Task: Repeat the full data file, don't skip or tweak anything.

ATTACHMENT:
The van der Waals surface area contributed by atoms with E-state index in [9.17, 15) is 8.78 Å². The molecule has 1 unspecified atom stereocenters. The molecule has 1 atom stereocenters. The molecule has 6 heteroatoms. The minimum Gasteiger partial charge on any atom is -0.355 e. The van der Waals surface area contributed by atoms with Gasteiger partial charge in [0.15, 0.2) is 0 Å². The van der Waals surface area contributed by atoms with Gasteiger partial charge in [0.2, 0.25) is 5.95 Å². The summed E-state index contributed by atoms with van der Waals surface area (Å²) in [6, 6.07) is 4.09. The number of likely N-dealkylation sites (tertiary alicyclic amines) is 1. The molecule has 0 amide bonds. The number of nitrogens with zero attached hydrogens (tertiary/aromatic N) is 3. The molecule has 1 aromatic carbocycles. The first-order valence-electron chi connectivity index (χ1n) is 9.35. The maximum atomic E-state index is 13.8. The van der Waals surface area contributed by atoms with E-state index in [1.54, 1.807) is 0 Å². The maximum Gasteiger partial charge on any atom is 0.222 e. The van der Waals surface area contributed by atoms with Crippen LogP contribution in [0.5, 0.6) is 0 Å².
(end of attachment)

The van der Waals surface area contributed by atoms with E-state index in [9.17, 15) is 8.78 Å². The molecule has 1 unspecified atom stereocenters. The molecule has 1 atom stereocenters. The molecule has 6 heteroatoms. The minimum Gasteiger partial charge on any atom is -0.355 e. The van der Waals surface area contributed by atoms with Gasteiger partial charge in [0.15, 0.2) is 0 Å². The van der Waals surface area contributed by atoms with Gasteiger partial charge in [0.2, 0.25) is 5.95 Å². The summed E-state index contributed by atoms with van der Waals surface area (Å²) in [6, 6.07) is 4.09. The number of likely N-dealkylation sites (tertiary alicyclic amines) is 1. The molecule has 0 amide bonds. The number of nitrogens with zero attached hydrogens (tertiary/aromatic N) is 3. The molecule has 1 aromatic carbocycles. The first-order valence-electron chi connectivity index (χ1n) is 9.35. The maximum atomic E-state index is 13.8. The van der Waals surface area contributed by atoms with E-state index in [1.54, 1.807) is 0 Å². The maximum Gasteiger partial charge on any atom is 0.222 e. The van der Waals surface area contributed by atoms with Crippen LogP contribution in [0.5, 0.6) is 0 Å².